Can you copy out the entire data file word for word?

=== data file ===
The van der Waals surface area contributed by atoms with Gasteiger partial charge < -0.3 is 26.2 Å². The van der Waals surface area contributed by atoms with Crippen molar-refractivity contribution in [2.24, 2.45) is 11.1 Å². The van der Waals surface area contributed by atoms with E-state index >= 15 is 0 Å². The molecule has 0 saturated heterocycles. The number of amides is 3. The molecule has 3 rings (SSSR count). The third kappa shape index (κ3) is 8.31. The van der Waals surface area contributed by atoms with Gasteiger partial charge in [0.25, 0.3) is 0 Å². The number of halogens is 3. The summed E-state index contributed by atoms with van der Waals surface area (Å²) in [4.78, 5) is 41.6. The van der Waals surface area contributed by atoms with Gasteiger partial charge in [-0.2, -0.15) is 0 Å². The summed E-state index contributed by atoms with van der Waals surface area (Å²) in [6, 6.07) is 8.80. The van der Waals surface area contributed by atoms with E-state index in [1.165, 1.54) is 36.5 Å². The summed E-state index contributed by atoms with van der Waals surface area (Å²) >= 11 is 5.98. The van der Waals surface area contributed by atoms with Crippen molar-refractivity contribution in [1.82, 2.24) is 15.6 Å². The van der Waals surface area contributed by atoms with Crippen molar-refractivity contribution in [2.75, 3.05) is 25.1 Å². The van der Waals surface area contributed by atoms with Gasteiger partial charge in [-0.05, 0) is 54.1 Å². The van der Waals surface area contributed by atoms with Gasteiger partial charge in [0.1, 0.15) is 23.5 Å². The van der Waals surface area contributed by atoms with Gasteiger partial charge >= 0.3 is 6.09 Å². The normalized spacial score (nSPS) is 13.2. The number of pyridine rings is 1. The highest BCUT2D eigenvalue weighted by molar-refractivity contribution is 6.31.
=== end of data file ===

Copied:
The van der Waals surface area contributed by atoms with Gasteiger partial charge < -0.3 is 26.2 Å². The van der Waals surface area contributed by atoms with Crippen molar-refractivity contribution in [2.24, 2.45) is 11.1 Å². The van der Waals surface area contributed by atoms with E-state index >= 15 is 0 Å². The molecule has 0 saturated heterocycles. The number of amides is 3. The molecule has 3 rings (SSSR count). The third kappa shape index (κ3) is 8.31. The van der Waals surface area contributed by atoms with Gasteiger partial charge in [0.25, 0.3) is 0 Å². The number of halogens is 3. The summed E-state index contributed by atoms with van der Waals surface area (Å²) in [4.78, 5) is 41.6. The van der Waals surface area contributed by atoms with Gasteiger partial charge in [-0.2, -0.15) is 0 Å². The summed E-state index contributed by atoms with van der Waals surface area (Å²) in [6, 6.07) is 8.80. The van der Waals surface area contributed by atoms with E-state index in [1.165, 1.54) is 36.5 Å². The summed E-state index contributed by atoms with van der Waals surface area (Å²) >= 11 is 5.98. The van der Waals surface area contributed by atoms with Crippen molar-refractivity contribution in [1.82, 2.24) is 15.6 Å². The van der Waals surface area contributed by atoms with Crippen molar-refractivity contribution in [2.75, 3.05) is 25.1 Å². The van der Waals surface area contributed by atoms with Gasteiger partial charge in [-0.05, 0) is 54.1 Å². The van der Waals surface area contributed by atoms with Gasteiger partial charge in [0.1, 0.15) is 23.5 Å². The van der Waals surface area contributed by atoms with Gasteiger partial charge >= 0.3 is 6.09 Å². The normalized spacial score (nSPS) is 13.2. The number of pyridine rings is 1. The highest BCUT2D eigenvalue weighted by molar-refractivity contribution is 6.31.